Sandia National Laboratories

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The multiple components of a nuclear weapon body are highlighted in this intentionally simplified mesh. Each part is comprised of numerous subcomponents, fastened together with screws, nuts, bolts, jar-lid-like fittings and more. (Sandia National Laboratories.)

Joint venture

September 9th, 2014 Updated: September 12th, 2014

Sandia National Laboratories investigators turn to advanced modeling to test the reliability of the joints that hold nuclear missiles together.


Permafrost creates a polygonal landscape, irregularity that makes simulating thawing’s impact on climate change a challenge requiring advanced algorithms and high-performance computers. (Photo: Konstanze Piel, Alfred Wegener Institute.)

After the thaw

February 19th, 2014 Updated: February 19th, 2014

Simulations of melting permafrost promise changes in climate modeling.


A sequence of false color images generated from a numerical simulation show a MagLIF liner as it is heated by a laser in preparation for an implosion.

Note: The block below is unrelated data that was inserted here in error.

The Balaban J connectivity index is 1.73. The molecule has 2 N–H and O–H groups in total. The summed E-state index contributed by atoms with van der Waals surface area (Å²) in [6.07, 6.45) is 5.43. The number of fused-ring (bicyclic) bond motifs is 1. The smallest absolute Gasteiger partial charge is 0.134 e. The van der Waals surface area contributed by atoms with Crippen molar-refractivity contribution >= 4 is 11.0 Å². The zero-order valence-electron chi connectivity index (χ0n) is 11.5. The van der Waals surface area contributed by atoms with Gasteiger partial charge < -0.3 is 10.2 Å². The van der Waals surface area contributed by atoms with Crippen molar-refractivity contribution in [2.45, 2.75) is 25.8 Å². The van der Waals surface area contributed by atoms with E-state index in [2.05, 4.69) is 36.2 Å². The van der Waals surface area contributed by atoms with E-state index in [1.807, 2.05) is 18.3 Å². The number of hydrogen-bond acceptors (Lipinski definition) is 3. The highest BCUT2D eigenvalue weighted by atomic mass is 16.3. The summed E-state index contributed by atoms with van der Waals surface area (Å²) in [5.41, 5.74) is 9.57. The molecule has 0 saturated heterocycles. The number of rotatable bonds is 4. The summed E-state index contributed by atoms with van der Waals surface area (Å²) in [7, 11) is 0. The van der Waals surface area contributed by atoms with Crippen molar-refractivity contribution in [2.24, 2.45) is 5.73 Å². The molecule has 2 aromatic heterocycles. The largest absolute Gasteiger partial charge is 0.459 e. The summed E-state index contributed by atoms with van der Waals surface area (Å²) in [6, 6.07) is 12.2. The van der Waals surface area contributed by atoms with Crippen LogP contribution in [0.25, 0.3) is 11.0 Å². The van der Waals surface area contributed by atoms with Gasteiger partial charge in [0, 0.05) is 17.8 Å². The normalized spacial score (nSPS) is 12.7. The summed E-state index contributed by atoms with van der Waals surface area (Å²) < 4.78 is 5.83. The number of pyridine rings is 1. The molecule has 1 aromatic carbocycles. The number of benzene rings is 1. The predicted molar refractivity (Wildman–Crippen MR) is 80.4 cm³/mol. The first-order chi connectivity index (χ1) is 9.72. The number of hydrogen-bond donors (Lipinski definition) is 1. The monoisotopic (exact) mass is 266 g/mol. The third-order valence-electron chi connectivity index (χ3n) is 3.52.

Sun on Earth

January 24th, 2013 Updated: January 24th, 2013

Simulations at Sandia National Laboratories reveal that using magnetism to heat and insulate fusion fuel could recreate solar conditions in the lab.


This is what it might look like if  a user's laptop and supercomputer had access to a common set of files. (Image courtesy of Ronald Minnich, Sandia National Laboratories.)

Laptop supercomputing

January 31st, 2011 Updated: November 30th, 2011

A small team led by Sandia National Laboratories is attempting to virtually put the world’s most powerful supercomputers on a user’s own desktop or laptop.


Invoking pharaoh’s name

December 1st, 2009 Updated: November 29th, 2011

The U.S. nuclear weapons arsenal must withstand attack and successfully strike their targets. Sandia scientists must figure out how.